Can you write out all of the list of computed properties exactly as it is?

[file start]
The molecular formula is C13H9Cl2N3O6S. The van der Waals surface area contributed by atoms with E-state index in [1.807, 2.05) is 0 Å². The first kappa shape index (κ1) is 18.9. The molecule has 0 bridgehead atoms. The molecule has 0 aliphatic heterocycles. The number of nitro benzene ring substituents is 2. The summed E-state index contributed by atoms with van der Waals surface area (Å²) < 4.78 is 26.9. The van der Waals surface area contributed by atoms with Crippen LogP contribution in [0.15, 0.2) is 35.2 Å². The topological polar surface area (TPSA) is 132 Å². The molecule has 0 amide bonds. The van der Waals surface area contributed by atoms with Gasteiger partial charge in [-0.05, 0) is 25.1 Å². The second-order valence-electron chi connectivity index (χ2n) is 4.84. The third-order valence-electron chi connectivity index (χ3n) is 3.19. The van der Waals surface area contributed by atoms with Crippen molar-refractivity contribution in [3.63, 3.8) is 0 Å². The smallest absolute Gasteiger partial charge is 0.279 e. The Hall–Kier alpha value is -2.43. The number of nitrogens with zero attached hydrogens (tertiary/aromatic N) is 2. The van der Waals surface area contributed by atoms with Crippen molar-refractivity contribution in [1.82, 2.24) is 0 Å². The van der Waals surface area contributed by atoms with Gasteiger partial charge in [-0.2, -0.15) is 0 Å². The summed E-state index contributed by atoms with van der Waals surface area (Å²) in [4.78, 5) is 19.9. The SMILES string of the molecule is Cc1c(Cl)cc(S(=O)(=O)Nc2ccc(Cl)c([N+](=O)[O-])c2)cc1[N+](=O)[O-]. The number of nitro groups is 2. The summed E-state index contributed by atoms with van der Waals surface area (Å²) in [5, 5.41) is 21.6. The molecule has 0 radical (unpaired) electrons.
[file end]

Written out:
The molecular formula is C13H9Cl2N3O6S. The van der Waals surface area contributed by atoms with E-state index in [1.807, 2.05) is 0 Å². The first kappa shape index (κ1) is 18.9. The molecule has 0 bridgehead atoms. The molecule has 0 aliphatic heterocycles. The number of nitro benzene ring substituents is 2. The summed E-state index contributed by atoms with van der Waals surface area (Å²) < 4.78 is 26.9. The van der Waals surface area contributed by atoms with Crippen LogP contribution in [0.15, 0.2) is 35.2 Å². The topological polar surface area (TPSA) is 132 Å². The molecule has 0 amide bonds. The van der Waals surface area contributed by atoms with Gasteiger partial charge in [-0.05, 0) is 25.1 Å². The second-order valence-electron chi connectivity index (χ2n) is 4.84. The third-order valence-electron chi connectivity index (χ3n) is 3.19. The van der Waals surface area contributed by atoms with Crippen molar-refractivity contribution in [3.63, 3.8) is 0 Å². The smallest absolute Gasteiger partial charge is 0.279 e. The Hall–Kier alpha value is -2.43. The number of nitrogens with zero attached hydrogens (tertiary/aromatic N) is 2. The van der Waals surface area contributed by atoms with Crippen molar-refractivity contribution in [1.82, 2.24) is 0 Å². The van der Waals surface area contributed by atoms with Gasteiger partial charge in [-0.2, -0.15) is 0 Å². The summed E-state index contributed by atoms with van der Waals surface area (Å²) in [4.78, 5) is 19.9. The SMILES string of the molecule is Cc1c(Cl)cc(S(=O)(=O)Nc2ccc(Cl)c([N+](=O)[O-])c2)cc1[N+](=O)[O-]. The number of nitro groups is 2. The summed E-state index contributed by atoms with van der Waals surface area (Å²) in [5, 5.41) is 21.6. The molecule has 0 radical (unpaired) electrons.